And it often does. The personal narrative of the guilty party is presumed to be as crucial to understanding the case as the mere facts are, perhaps even more so. Accordingly, newscasters must give this narrative more airtime. Yes, Mickey brought a gun to QuikTrip, scared everyone there, took some money, and caused other problems. But why, and under what extenuating circumstances (there always are some), and how does Mickey feel now?
Actually, we already know how Mickey feels. He is not a monster. He feels bad, obviously; his regret is nearly implicit in the offense. He shouldn't have robbed the QuikTrip. He wishes he weren't this way that makes it hard for him not to do that particular bad thing. He wishes it hadn't happened. He didn't want people to be hurt, and he's sorry people are angry and hurt. Plus, the fuel delivery scheduled that morning made the whole thing a lot worse than it would have been otherwise, so that was a real shame. But it's over and done and Mickey would like it to be over and done, unless you need to hear his story again.
Getting people to make moral judgments by means of backstory is a storytelling offender's goal, for he aims not so much to have his immoral act pardoned as to have the depth of its immorality denied. The offender wants his guilt not forgiven, but vacated. He does not want to be rehabilitated, but to be understood as not really needing rehabilitation. There is no real news story in the backstory a guilty man is eager to have understood. There is only excuse, the stalest story in the book.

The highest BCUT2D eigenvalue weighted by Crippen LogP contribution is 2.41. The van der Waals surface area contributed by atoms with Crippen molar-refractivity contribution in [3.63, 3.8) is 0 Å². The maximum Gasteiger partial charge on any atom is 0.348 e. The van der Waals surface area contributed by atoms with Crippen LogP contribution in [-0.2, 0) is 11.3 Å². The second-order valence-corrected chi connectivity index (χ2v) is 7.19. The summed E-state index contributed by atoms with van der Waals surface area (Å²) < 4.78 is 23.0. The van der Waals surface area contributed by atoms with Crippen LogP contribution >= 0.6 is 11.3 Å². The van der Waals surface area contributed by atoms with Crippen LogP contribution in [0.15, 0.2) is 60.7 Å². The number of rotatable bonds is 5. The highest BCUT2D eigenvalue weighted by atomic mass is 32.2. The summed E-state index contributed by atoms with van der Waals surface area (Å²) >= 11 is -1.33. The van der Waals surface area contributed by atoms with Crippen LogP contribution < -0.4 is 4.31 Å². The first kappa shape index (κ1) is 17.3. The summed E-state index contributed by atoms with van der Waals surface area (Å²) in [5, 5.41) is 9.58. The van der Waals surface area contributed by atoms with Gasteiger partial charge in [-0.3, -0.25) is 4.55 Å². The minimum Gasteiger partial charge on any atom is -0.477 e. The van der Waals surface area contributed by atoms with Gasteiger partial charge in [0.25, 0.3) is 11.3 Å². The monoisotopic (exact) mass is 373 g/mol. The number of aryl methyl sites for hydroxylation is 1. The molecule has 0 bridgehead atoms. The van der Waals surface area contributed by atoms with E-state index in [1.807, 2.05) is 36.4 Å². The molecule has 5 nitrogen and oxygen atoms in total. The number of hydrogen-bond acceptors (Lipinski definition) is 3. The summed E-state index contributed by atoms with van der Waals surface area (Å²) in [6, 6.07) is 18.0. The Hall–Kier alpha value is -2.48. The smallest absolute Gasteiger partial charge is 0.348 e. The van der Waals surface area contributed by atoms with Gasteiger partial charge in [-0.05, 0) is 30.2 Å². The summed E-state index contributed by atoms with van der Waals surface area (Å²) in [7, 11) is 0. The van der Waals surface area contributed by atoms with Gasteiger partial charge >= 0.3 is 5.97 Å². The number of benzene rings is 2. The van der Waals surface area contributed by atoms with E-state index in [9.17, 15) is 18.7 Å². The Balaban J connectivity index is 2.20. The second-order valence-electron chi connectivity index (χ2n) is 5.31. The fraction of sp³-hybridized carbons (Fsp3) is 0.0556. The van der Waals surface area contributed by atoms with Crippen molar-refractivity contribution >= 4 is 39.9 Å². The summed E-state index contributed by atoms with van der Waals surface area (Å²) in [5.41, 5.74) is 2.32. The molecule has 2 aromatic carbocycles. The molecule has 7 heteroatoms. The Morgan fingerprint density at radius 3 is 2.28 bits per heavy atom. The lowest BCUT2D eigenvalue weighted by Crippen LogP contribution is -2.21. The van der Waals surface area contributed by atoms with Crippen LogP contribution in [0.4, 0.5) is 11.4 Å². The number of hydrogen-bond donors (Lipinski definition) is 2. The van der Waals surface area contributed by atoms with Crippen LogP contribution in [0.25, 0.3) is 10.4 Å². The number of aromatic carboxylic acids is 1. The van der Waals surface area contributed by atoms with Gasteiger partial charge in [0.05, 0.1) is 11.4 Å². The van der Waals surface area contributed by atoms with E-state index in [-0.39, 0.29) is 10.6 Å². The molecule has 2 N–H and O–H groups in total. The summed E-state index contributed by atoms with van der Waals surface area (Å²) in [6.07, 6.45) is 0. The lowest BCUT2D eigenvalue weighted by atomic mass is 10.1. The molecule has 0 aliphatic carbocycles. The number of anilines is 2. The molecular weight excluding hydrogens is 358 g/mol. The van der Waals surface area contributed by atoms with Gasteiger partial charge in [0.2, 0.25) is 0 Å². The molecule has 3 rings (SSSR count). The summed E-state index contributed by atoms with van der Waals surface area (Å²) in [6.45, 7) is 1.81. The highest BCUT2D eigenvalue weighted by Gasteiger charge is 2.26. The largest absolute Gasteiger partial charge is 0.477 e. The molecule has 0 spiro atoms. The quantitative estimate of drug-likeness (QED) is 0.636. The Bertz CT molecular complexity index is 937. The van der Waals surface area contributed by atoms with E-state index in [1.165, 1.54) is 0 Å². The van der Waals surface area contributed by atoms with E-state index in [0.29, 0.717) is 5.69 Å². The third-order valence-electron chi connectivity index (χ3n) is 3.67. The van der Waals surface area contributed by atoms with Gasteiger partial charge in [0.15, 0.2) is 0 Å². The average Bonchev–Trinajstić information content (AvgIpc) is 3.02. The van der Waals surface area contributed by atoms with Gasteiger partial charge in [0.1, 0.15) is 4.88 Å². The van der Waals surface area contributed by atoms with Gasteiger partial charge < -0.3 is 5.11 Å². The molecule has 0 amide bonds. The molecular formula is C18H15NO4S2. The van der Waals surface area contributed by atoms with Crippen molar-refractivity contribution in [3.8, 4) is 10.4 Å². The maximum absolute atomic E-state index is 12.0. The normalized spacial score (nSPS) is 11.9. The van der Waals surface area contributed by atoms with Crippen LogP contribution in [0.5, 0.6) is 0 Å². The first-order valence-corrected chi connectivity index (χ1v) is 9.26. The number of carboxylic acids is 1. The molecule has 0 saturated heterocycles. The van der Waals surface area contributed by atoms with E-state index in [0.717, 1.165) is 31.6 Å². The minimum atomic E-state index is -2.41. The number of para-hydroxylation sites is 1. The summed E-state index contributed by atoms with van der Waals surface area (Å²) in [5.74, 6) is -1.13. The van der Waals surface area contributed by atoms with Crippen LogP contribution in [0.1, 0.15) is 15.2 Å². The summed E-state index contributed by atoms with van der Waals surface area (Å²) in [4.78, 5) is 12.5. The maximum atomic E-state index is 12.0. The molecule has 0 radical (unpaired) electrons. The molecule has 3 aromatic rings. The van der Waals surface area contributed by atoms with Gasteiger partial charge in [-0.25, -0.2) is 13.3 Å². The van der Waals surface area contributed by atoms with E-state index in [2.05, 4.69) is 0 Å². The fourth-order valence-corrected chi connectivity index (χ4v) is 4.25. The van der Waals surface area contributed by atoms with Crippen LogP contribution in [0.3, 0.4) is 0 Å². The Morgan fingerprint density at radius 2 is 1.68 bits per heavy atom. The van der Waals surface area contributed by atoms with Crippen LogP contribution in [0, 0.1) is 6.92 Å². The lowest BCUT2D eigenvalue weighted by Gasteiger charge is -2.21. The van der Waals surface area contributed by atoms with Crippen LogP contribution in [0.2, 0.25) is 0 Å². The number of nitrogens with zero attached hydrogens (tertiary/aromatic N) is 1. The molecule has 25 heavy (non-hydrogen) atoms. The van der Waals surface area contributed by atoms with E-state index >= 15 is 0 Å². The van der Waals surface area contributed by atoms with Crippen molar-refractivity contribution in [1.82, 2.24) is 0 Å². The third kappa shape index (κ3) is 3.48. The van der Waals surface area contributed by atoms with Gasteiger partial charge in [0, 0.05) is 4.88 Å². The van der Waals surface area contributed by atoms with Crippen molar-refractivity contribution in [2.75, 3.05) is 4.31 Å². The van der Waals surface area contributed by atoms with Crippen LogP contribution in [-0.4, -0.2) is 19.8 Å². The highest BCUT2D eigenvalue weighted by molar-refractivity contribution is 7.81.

The truly sorry, on the other hand, do not want to tell their "story." They know the real story is only guilt, and the only way for that story to go away is for it to stop being told.
As for ourselves, the tendency to feel sympathy for perpetrators based on their "story" has much to do with our interest in setting a precedent that might someday buy clemency for our own guilt and shame. It is social insurance against the offenses we might one day commit.
Wait, you may say. Surely that is too cynical. Have we no human love? And if we do, how can we who have done wrong ourselves show anything less than reckless mercy to other miserable wrong-doers?
This sympathetic pull of one human heart toward another is noble and good, but it cannot be our schema for dealing with immorality. Justice also has a claim. Moreover, it is a false charity that cultivates sympathy toward those who flout the moral framework on which a just and secure society is built. Loving the sinner does not mean enabling his recidivism and putting a new line of potential victims in his path; nor is it loving to create public farces under which historical, measurable misdeeds can appear to have no historical, measurable consequences.